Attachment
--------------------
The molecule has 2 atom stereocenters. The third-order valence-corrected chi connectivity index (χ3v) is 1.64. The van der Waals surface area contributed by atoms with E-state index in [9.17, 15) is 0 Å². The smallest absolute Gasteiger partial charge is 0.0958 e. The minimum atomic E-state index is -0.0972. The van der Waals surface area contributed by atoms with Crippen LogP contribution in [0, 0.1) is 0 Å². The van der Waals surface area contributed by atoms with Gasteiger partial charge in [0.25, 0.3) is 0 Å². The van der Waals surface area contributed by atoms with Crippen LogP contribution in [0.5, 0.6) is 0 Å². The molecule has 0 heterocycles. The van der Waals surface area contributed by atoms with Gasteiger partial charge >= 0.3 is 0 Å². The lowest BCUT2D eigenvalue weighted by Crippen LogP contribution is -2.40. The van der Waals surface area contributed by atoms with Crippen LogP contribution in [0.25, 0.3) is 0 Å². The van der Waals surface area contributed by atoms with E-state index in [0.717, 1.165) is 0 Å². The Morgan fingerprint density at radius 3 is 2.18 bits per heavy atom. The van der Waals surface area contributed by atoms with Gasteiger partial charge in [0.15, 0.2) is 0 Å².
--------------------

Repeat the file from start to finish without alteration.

The molecule has 2 atom stereocenters. The third-order valence-corrected chi connectivity index (χ3v) is 1.64. The van der Waals surface area contributed by atoms with E-state index in [9.17, 15) is 0 Å². The smallest absolute Gasteiger partial charge is 0.0958 e. The minimum atomic E-state index is -0.0972. The van der Waals surface area contributed by atoms with Crippen LogP contribution in [0, 0.1) is 0 Å². The van der Waals surface area contributed by atoms with Gasteiger partial charge in [0.25, 0.3) is 0 Å². The van der Waals surface area contributed by atoms with Crippen LogP contribution in [0.5, 0.6) is 0 Å². The molecule has 0 heterocycles. The van der Waals surface area contributed by atoms with Gasteiger partial charge >= 0.3 is 0 Å². The lowest BCUT2D eigenvalue weighted by Crippen LogP contribution is -2.40. The van der Waals surface area contributed by atoms with Crippen LogP contribution in [0.25, 0.3) is 0 Å². The van der Waals surface area contributed by atoms with E-state index in [0.717, 1.165) is 0 Å². The Morgan fingerprint density at radius 3 is 2.18 bits per heavy atom. The van der Waals surface area contributed by atoms with Gasteiger partial charge in [0.15, 0.2) is 0 Å².